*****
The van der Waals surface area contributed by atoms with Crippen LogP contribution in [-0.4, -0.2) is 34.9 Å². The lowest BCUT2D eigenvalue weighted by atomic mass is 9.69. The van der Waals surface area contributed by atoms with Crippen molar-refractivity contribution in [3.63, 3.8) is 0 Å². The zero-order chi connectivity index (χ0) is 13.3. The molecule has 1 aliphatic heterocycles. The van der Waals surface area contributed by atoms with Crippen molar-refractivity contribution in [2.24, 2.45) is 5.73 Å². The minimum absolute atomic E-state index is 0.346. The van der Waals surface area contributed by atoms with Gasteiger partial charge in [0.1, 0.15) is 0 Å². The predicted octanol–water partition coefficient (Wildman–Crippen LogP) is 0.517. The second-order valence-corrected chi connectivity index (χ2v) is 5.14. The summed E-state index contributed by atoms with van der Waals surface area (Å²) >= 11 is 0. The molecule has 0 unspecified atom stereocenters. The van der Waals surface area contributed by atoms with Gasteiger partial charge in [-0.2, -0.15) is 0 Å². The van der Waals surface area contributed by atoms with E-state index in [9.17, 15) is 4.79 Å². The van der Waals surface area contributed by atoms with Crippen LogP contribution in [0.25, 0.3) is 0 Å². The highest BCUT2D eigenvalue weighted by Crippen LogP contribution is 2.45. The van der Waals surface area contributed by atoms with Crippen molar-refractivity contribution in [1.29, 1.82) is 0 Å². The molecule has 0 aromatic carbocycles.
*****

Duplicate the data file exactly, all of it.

The van der Waals surface area contributed by atoms with Crippen LogP contribution in [-0.4, -0.2) is 34.9 Å². The lowest BCUT2D eigenvalue weighted by atomic mass is 9.69. The van der Waals surface area contributed by atoms with Crippen molar-refractivity contribution in [3.63, 3.8) is 0 Å². The zero-order chi connectivity index (χ0) is 13.3. The molecule has 1 aliphatic heterocycles. The van der Waals surface area contributed by atoms with Crippen molar-refractivity contribution in [2.24, 2.45) is 5.73 Å². The minimum absolute atomic E-state index is 0.346. The van der Waals surface area contributed by atoms with Gasteiger partial charge in [0.1, 0.15) is 0 Å². The predicted octanol–water partition coefficient (Wildman–Crippen LogP) is 0.517. The second-order valence-corrected chi connectivity index (χ2v) is 5.14. The summed E-state index contributed by atoms with van der Waals surface area (Å²) >= 11 is 0. The molecule has 0 unspecified atom stereocenters. The van der Waals surface area contributed by atoms with Gasteiger partial charge in [-0.2, -0.15) is 0 Å². The van der Waals surface area contributed by atoms with E-state index in [9.17, 15) is 4.79 Å². The van der Waals surface area contributed by atoms with Crippen LogP contribution in [0.25, 0.3) is 0 Å². The highest BCUT2D eigenvalue weighted by Crippen LogP contribution is 2.45. The van der Waals surface area contributed by atoms with Crippen molar-refractivity contribution in [1.29, 1.82) is 0 Å². The molecule has 0 aromatic carbocycles.